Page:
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Showing posts from January, 2010

'Linux-x86_64 Error: 28: No space left on device' While trying to start the database -- Error

SQL> startup mount pfile='/tmp/initdlfasp12.ora' ORA-27102: out of memory Linux-x86_64 Error: 28: No space left on device This as you can see is on Linux x86 with 64 bit processor. We got this error after we changed SGA on 10gR2 database. So was sure that this is something to do with the OS. Parameters to check for this are shmall. shmall is the total amount of shared memory, in pages, that the system can use at one time. $cat /proc/sys/kernel/shmmax 53687091200 $ getconf PAGE_SIZE 4096 As per Oracle SHMALL should be set to the total amount of physical RAM divided by page size. Our system has 64GB memory, so change kernel.shmall = 1024 * 1024 * 1024 * 64 / 4096 = 16777216 Once this value is calculated you can modify Linux system configuration file directly. $ su - root vi /etc/sysctl.conf file: kernel.shmall=16777216 and # sysctl -p Once this is done the database was started without any problem.

Indexes -- Basics

Indexes provide faster access to rows. Indexes can be created on any column. Usually search on a column is faster if an index exists on that column. Indexes are faster means to access database objects. By this defination it is clear that indexes are or should be used for performance enhancements. But this is not always true, using indexes will not always help in improving the performance. Indexes are always independent of the physical or logical data/objects or even the database, meaning creating and deleting(dropping) an index will harm the data or the functionality of your code. It only affects your performance. Though indexes are independent they require storage space. I always get queries from my customers that we have an index but my database doesnt use it. I have created an index but after creating it my queries are slow. SYNTAX: CREATE INDEX index_name ON table_name ( column_name ); EXAMPLE: CREATE INDEX anyname ON emp (sal); DROPPING INDEX: DROP INDEX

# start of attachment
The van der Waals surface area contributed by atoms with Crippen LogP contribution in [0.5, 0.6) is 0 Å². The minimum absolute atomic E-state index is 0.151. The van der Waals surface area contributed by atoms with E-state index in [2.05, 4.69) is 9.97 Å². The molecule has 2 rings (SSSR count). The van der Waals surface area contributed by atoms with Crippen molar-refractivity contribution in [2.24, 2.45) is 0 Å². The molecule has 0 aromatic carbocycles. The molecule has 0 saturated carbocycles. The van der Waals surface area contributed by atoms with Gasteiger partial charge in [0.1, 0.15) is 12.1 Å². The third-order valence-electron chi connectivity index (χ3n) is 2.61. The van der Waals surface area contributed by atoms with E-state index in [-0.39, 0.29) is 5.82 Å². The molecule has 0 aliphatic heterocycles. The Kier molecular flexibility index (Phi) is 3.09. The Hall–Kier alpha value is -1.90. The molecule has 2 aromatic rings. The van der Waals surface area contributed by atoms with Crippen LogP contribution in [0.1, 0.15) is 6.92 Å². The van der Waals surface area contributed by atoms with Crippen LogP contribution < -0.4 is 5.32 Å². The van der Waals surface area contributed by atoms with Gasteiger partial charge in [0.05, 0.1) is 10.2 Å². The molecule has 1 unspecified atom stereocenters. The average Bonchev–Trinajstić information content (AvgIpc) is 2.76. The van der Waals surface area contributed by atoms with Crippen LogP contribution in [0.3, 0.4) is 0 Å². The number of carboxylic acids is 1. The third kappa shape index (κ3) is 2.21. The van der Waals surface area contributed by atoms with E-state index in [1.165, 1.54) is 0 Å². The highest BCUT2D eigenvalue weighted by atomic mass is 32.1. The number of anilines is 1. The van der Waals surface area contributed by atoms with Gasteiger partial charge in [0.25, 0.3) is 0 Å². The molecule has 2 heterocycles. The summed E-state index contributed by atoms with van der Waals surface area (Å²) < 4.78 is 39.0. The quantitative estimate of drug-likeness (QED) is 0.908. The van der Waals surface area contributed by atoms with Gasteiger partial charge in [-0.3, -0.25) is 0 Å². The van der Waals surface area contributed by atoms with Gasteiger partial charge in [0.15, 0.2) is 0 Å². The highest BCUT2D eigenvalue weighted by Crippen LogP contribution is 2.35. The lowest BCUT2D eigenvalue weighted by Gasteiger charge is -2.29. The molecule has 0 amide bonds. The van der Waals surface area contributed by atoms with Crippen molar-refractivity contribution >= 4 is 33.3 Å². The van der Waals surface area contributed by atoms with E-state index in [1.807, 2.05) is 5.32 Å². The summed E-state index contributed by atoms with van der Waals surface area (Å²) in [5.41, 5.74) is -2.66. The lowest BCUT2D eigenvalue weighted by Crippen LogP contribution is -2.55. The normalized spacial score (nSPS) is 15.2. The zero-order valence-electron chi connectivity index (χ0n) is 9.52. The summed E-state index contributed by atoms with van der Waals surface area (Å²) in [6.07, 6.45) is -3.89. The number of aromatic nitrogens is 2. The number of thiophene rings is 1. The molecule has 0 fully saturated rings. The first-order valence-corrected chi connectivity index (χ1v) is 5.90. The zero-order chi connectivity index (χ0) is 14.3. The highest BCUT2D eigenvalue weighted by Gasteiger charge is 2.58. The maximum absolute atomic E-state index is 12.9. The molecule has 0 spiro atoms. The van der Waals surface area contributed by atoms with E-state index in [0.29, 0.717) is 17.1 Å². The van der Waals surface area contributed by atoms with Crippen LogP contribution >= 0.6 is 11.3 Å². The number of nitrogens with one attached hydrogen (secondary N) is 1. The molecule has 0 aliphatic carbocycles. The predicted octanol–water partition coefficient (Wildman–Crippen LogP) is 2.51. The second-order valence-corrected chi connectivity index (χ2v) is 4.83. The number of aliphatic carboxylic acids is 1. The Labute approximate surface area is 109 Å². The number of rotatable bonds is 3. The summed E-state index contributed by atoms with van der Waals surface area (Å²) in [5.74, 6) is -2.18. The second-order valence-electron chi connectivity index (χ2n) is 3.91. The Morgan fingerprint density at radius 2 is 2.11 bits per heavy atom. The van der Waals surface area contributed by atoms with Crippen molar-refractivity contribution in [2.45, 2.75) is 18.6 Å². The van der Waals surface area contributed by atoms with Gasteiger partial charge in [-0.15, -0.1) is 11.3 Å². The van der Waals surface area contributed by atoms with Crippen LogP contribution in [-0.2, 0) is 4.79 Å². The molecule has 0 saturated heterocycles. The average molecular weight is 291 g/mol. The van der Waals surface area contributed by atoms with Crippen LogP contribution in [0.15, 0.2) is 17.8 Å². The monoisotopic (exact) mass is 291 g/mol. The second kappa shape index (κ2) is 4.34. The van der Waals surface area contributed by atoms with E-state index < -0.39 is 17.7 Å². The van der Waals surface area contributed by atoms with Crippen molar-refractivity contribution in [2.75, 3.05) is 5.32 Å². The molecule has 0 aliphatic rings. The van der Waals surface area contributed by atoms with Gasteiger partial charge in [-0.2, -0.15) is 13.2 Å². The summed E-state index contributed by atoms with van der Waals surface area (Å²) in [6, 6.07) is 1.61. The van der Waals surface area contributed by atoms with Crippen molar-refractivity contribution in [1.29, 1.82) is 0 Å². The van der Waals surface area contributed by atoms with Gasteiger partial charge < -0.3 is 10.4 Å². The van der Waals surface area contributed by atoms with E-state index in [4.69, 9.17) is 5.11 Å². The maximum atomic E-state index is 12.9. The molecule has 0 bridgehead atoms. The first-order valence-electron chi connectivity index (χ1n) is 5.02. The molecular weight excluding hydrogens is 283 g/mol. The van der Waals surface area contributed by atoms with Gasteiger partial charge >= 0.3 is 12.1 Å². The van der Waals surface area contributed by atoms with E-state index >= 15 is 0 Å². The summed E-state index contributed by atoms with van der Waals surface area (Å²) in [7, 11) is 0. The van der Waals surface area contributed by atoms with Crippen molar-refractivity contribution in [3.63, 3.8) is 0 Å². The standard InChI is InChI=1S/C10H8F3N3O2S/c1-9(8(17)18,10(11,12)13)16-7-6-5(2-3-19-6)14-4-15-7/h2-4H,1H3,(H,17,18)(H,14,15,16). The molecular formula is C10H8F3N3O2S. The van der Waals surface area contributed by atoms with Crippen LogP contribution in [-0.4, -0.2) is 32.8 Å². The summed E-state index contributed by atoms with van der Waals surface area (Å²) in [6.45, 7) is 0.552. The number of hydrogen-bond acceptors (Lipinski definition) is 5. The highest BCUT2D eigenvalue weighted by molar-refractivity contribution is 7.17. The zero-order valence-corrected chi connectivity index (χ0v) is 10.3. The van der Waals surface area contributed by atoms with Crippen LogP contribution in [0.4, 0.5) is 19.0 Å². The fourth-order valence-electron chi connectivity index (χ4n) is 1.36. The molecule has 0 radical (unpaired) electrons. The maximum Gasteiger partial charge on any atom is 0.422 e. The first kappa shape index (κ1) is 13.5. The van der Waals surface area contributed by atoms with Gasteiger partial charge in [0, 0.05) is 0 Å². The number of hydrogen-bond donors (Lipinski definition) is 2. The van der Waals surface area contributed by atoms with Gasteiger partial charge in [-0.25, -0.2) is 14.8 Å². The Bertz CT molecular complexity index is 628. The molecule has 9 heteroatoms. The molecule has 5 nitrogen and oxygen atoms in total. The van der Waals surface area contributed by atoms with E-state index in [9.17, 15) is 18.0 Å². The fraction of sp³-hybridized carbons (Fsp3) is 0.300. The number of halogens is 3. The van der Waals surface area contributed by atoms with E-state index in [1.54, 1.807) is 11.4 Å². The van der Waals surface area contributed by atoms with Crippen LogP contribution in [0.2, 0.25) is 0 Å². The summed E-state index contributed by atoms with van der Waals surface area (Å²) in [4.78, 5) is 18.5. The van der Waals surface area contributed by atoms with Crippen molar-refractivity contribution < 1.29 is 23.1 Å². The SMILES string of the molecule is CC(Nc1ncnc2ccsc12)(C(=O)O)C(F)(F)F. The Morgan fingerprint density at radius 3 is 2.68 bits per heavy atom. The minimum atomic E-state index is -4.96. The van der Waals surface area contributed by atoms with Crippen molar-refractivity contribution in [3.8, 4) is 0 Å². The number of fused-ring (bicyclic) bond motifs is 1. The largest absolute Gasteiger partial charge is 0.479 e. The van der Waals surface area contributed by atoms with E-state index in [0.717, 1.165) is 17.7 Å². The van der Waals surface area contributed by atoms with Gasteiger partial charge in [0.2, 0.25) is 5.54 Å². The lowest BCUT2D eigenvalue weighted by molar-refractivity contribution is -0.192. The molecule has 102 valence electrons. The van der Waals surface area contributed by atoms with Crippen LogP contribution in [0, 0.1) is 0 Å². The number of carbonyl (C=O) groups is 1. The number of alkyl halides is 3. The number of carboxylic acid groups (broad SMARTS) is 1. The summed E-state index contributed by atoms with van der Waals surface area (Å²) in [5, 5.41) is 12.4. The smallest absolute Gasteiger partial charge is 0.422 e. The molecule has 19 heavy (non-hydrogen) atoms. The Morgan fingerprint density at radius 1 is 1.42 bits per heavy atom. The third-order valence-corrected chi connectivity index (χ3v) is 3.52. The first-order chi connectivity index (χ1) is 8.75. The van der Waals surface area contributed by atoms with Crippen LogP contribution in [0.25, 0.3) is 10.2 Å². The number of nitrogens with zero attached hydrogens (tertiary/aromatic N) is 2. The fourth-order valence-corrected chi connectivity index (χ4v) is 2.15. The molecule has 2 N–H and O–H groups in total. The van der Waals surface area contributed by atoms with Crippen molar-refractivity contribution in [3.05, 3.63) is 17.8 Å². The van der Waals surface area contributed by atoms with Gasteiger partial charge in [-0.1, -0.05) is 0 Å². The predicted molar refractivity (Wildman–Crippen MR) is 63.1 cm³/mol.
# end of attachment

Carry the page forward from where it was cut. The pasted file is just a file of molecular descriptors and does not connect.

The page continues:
Need to know the OS stat on your database instance run, >select * from v$osstat; STAT_NAME VALUE OSSTAT_ID ---------------------------------------------------------------- ---------- ---------- NUM_CPUS 2 0 IDLE_TIME 29455741 1 BUSY_TIME 1188689 2 USER_TIME 281504 3 SYS_TIME 907185 4 AVG_IDLE_TIME 14725324 7 AVG_BUSY_TIME 9.2234E+18 8 AVG_USER_TIME 138792 9 AVG_SYS_TIME

Confusion FY and CY

These are very important abbreviations when it comes to handling projects, so make sure that there is no confusion. FY -- Financial Year or commonly called as Budget Year CY -- Calendar Year FY is country dependent and CY probably/definitely same for all the countries if they follow Gregorian Calendar. FY for US starts from Oct, For Australia it starts from July, For India it starts from April likewise its different for different countries. CY always starts from Jan.

Database Certification

Most common questions asked about database certification: 1. Whats the next patchset level 2. When is the next release 3. When will the next release for OS. etc Answer to all these questions lies in a metalink(now Oracle Support Portal) document 161818.1 Oracle Server (RDBMS) Releases Support Status Summary which is published external so anybody who has access to Oracle Support Portal can access this. This document talks about Current Patchset for each version of Oracle database and the next inline for release. This document also contains information about extended maintenance support(EMS). Document 161818.1 points to Document 742060.1 Release Schedule of Current Database Releases, which contains information about release schedule for current releases be it patchset or a version release.